2. 10 items in the clear green circle or former smokers. These items are present in former smokers but are not present in never (red circle) or current smokers (blue circle).
  3. 17 items in the clear blue circle or current smokers. These items are present in current smokers but are not present in never (red circle) or former smokers (green circle).
  4. 2 items in the overlapping area between red and green circles. These items are common in never and former smokers but are not present in current smokers (blue circle).
  5. 2 items in the overlapping area between the green and blue circles. These items are common in former and current smokers but are not present in never smokers (red circle).
  6. 1 item in the overlapping area between the 3 circles. This item or data value is common in the 3 groups of smoking status. This value is 169 mg/dl.
  • There are (27+2+1) = 30 elements in never smokers, (10+2+1+2) = 15 elements in former smokers, and (17+2+1) = 20 elements in current smokers.
  • The group with the largest different proportion is never smokers (45.8%).
  • This means that the current and former smokers are more similar to each other than to the never smokers group. This may be an indication of the long-lasting smoking effects for even former smokers.

Example 4 4d Venn diagram

We have the following table of student names in 4 different classes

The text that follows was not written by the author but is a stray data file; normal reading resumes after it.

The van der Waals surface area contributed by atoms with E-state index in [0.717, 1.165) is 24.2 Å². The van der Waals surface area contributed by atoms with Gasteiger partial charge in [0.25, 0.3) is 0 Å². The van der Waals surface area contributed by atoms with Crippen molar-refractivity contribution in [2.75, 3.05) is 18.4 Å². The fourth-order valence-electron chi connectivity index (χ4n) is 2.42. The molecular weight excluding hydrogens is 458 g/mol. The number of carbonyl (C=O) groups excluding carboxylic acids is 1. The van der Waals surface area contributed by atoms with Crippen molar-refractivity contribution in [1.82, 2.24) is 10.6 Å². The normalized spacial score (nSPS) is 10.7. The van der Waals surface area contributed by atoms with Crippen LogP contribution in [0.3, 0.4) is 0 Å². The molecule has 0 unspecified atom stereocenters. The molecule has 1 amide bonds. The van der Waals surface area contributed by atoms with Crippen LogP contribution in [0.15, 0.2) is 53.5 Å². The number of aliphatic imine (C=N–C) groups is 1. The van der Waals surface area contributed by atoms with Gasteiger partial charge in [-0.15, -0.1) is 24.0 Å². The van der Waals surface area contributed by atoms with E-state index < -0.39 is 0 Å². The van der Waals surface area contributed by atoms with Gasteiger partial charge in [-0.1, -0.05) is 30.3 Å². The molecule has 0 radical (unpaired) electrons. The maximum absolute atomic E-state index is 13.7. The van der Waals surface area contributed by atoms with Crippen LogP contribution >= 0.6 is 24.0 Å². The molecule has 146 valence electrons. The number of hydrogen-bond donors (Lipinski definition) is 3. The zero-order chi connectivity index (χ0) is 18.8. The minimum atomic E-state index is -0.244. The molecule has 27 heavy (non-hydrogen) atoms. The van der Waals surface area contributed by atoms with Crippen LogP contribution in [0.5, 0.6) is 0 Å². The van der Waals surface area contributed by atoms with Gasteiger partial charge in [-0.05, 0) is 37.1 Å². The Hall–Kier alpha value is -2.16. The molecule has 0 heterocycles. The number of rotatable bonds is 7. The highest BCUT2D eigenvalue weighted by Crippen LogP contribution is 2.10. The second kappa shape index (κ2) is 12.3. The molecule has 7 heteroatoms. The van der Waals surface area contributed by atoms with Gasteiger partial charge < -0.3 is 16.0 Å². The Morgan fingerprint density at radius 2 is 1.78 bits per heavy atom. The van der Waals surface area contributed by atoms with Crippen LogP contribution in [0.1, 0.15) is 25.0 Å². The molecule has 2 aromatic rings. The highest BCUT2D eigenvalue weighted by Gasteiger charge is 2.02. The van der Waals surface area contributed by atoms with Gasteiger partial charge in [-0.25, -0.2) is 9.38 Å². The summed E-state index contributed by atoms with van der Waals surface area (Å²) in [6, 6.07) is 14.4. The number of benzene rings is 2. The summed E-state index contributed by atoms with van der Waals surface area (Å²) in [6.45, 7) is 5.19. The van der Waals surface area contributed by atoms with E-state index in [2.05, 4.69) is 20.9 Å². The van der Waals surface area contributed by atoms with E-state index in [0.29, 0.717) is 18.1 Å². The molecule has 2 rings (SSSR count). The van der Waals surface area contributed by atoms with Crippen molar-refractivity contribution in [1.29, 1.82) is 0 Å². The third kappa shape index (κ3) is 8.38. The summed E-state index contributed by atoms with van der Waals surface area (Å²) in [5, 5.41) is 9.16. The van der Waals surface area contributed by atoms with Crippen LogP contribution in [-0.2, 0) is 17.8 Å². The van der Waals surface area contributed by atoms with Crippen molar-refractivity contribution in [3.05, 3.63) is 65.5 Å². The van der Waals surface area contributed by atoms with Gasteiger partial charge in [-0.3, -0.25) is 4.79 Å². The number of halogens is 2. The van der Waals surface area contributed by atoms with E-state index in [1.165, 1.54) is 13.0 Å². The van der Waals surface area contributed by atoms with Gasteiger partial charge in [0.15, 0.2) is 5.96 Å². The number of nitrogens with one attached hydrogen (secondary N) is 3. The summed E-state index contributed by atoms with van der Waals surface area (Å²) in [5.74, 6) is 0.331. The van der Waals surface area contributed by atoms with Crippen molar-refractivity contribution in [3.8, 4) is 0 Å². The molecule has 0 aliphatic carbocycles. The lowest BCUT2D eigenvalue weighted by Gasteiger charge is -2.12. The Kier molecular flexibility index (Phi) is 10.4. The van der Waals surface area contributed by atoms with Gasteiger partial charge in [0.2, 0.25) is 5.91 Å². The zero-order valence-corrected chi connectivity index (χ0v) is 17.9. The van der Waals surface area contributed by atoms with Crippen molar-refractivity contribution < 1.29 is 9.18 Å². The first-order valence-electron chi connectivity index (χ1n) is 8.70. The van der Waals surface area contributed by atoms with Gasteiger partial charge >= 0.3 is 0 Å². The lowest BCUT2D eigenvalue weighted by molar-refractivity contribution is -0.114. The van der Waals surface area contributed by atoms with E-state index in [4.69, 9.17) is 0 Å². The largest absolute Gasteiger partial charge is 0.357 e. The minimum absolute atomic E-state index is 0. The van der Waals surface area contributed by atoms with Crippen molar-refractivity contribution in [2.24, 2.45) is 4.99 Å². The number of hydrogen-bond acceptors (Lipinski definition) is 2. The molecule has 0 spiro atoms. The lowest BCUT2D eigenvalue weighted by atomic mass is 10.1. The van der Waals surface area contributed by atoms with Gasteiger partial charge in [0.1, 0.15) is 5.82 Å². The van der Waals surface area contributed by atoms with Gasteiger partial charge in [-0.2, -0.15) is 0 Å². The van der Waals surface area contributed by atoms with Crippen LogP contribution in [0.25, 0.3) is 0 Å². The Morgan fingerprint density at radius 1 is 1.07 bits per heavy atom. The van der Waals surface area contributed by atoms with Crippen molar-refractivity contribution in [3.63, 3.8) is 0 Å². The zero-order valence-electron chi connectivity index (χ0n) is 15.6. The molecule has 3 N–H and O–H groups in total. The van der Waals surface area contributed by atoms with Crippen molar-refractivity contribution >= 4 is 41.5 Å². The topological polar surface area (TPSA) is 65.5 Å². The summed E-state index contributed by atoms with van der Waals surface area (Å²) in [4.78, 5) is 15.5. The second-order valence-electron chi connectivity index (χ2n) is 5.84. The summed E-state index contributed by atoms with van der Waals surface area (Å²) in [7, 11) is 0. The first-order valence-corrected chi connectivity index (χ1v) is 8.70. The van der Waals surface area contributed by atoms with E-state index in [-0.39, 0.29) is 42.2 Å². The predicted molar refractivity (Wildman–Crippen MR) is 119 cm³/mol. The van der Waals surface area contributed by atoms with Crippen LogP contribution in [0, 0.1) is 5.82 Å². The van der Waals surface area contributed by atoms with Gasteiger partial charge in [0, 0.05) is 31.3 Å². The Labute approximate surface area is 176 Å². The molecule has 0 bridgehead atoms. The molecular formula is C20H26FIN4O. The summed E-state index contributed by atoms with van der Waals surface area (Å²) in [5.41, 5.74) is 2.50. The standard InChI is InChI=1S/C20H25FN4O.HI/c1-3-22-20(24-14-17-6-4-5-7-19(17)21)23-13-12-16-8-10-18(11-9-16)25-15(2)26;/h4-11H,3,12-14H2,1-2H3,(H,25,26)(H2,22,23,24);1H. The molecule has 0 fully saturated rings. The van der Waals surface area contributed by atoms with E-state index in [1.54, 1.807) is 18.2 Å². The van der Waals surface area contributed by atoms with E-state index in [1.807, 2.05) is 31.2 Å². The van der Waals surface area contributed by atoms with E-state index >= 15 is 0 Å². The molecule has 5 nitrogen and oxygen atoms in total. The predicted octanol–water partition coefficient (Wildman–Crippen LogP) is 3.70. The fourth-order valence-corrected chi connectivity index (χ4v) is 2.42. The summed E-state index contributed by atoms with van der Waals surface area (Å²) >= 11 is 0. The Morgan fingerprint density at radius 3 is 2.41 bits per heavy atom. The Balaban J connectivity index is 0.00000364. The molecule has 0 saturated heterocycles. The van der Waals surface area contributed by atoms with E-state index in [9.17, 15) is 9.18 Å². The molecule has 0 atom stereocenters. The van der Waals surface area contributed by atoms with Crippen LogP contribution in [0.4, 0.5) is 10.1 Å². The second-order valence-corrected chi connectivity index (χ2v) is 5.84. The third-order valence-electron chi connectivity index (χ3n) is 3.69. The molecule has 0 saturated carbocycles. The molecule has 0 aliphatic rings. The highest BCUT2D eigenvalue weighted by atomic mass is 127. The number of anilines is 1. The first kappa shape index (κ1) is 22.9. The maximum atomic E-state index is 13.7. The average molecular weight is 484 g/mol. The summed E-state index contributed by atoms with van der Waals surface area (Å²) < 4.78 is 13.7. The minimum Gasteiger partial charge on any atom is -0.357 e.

class1

class2

class3

class4

Catherine

Bertha

Lillie

Mabel

Cora

Grace

Mattie

Josephine

Florence

Jessie

Minnie

Lula

Emma

Florence

Alice

Catherine

Frances

Laura

Clara

Laura

Lena

Lena

Ella

Lillie

Louise

Lula

Nellie

Elizabeth

Daisy

Clara

Ada

Ella

Gertrude

Cora

Hattie

Minnie

Julia

Lillian

Gertrude

Gertrude

Hattie

Ida

Ethel

Fannie

Minnie

Josephine

Maude

Eva

Myrtle

Sarah

Cora

Lillian

Edith

Bessie

Julia

Daisy

Bertha

Hattie

Catherine

Bessie

Mattie

Myrtle

Martha

Helen

Alice

Daisy

Rose

Rose

Eva

Eva

Margaret

Clara

Ida

Margaret

Annie

Pearl

Sarah

Gertrude

Pearl

Louise

This data can be plotted as a Venn diagram.

  • Venn diagram shows 4 overlapping circles, named class1, class2, class3, and class4.
  • The Venn diagram is separating the data into different areas, for example:
  1. 3 items in the clear red circle or class1. These items (or names) are present in class1 only and are not present in class3 (green circle), class4 (yellow circle), or class2 (blue circle).
  2. 6 items in the clear green circle or class3. These items are present in class3 but are not present in class1, 4, or 2.
  3. 4 items in the clear yellow circle or class4. These items are present in class4 only but are not present in class1,3, or 2.
  4. 2 items in the clear blue circle or class2. These items are present in class2 only but are not present in class1,3, or 4.